I’ve been labeled useless by those who used their fists against me. I’ve been labeled the same by those who use their words against me.

I’ve been labeled a bitch for trying to be successful and want a career.

I’ve been labeled a good Muslim because I fast and pray and think of God throughout the day. I’ve been labeled a bad Muslim and troublemaker because I am unmarried still and, at times, I have sought my own way to the path I believe God has created for me.

I’ve been labeled a terrorist by those ignorant souls who see my tanner skin and “foreign” name, and don’t realize how much I truly love America and how much I weep when bad things happen to my fellow countrymen/women.

I’ve been labeled a whore by people who think to define goodness and badness, as if they have that right over God, and who don’t realize that I have yet to even be kissed and have not yet known what it feels like to be truly wanted and desired by someone.

I am weak, it’s true. I, for many years, was even weaker and scared of the sound of footsteps down the hall. And those who have known me my whole life still put me down to raise themselves up. And I let them. I always will. I always need to, in order to keep a modicum of peace. Those are more labels: peacemaker and protector. I take the hits so others don’t have to, so others will feel better about themselves, and never hear an apology. If it wasn’t for the blood binding us together, I would cut them out of my life for good, just to go through a week without feeling like a shitty label at some point of it.

I am worthy of love and, though I haven’t found someone who wants me yet, I still have hope they’re out there. And will be my partner and provide me with the labels I look forward to having: wife and mother. I have hope, I always will, and it’s that hope that helps me sift through the shitty labels and look for the good ones waiting ahead. I know in my heart I’m a good and decent person, and I have excellent friends (I’m talking about you, MJ) and a lovely mother who help me wade through the shit together.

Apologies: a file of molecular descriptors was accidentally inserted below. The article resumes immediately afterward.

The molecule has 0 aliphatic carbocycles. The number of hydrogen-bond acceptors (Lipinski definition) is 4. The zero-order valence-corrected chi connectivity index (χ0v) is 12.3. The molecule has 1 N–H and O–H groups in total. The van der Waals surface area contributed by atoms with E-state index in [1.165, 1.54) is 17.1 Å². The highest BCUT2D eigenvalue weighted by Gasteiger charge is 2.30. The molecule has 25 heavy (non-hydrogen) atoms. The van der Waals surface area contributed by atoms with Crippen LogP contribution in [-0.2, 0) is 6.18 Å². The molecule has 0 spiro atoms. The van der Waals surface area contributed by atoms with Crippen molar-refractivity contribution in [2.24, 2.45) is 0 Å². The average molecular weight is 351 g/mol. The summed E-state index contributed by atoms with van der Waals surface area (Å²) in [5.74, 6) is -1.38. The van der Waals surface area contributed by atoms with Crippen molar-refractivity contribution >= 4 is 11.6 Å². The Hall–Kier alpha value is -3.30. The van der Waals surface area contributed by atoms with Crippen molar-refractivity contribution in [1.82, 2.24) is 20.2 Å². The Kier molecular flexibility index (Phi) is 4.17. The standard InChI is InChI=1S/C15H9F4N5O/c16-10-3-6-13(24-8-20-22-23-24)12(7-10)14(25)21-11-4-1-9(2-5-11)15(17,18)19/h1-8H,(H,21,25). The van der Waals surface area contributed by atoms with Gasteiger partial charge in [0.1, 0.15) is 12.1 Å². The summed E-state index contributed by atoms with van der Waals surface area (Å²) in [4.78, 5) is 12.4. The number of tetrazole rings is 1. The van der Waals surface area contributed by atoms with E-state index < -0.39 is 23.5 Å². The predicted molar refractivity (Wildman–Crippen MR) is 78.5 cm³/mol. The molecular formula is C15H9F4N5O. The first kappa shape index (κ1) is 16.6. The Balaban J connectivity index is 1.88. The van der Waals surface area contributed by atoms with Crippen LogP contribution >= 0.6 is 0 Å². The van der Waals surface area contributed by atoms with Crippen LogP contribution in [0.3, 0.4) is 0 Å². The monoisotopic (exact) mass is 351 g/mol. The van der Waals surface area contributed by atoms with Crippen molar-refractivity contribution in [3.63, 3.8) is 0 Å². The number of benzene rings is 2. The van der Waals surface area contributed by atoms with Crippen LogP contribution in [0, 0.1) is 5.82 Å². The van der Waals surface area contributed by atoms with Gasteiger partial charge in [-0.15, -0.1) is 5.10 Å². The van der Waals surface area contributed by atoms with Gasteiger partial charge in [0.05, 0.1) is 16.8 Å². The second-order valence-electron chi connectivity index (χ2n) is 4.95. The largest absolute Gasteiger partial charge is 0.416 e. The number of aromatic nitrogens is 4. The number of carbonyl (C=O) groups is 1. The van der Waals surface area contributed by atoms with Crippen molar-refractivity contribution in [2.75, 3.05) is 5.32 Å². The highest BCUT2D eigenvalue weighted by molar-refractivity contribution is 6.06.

Sometimes, all you need is someone to wade through the shit with you, you know?

-M

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Speed Dating Update

So, my last speed dating foray did not work out so well. Mr. Non-Repeater and I met up a few times and it was going pretty good. He spoke to my parents (at his request!) and we made plans for him to meet my brother. And then, he freaked out. He sent me some crazy novel-length text about he didn’t mind meeting my brother but he didn’t want to meet my brother and suddenly things were moving too fast. (Digression: Why do guys feel that texting is an appropriate way to break-up with someone or tell them they need space? Do real men not exist anymore, men who are man enough to at least call you on the phone and speak to you like a human being? To quote a song, “Where have all the cowboys gone?” I suddenly knew how Carrie felt being broken-up with via post-it.)

 

Mr. Non-Repeater also said that he had trouble “picturing me as his wife”– what the hell does that mean? – and that he needed to have a physical bond with the woman he was going to marry. WHAT?! To quote a line from a movie I saw – “No ding ding without the wedding ring.” As far as the whole “picturing me as his wife” thing, I think he meant that he didn’t find me physically attractive (clearly his eyes need checking).  I didn’t find him all that attractive, either (though my eyes don’t need checking) and I started thinking about why that was. Why are some people more attractive than others? After thinking about it and talking to one my best girlfriends, I realized that I grew up in the US, pretty much without Muslim male counterparts nearby, so all of my crushes were of the Caucasian variety.  But a good heart is sexy to me and I thought he had that which is why I moved forward. Anyway, he said he needed a few days to think, but then still texted me every day anyway. Then he calls me up as if nothing happened. I ask him if he’s feeling better since he seemed really upset the last time we chatted (after he sent the text) and he says he’s perfectly fine. Okaaay. Then he asks to meet – the day a hurricane is descending on our fair city. I tell him that I’m not going out when a hurricane is going to hit in a few hours. He says it’s okay. I say no, it’s not. He says, well why don’t we meet tomorrow? I say, maybe, if the hurricane’s over and I haven’t lost power and the roads are driveable and I won’t be risking life and limb, then  maybe we can meet (I mean, this isn’t “The Princess Bride” and he’s no Wesley; you’d risk a hurricane for Wesley. Or Jake from “Sixteen Candles”). Anyway, after talking with my parents,  I realized it wasn’t going to go anywhere. Anyone who just shuts down when something happens (and it seemed like pressure from his parents also contributed to the freak-out) then that isn’t someone you want to face life’s problems with you. But, I am a firm believer that everything happens for a reason, so I believe that everything worked out for the best.

 

Thanks for reading!

-M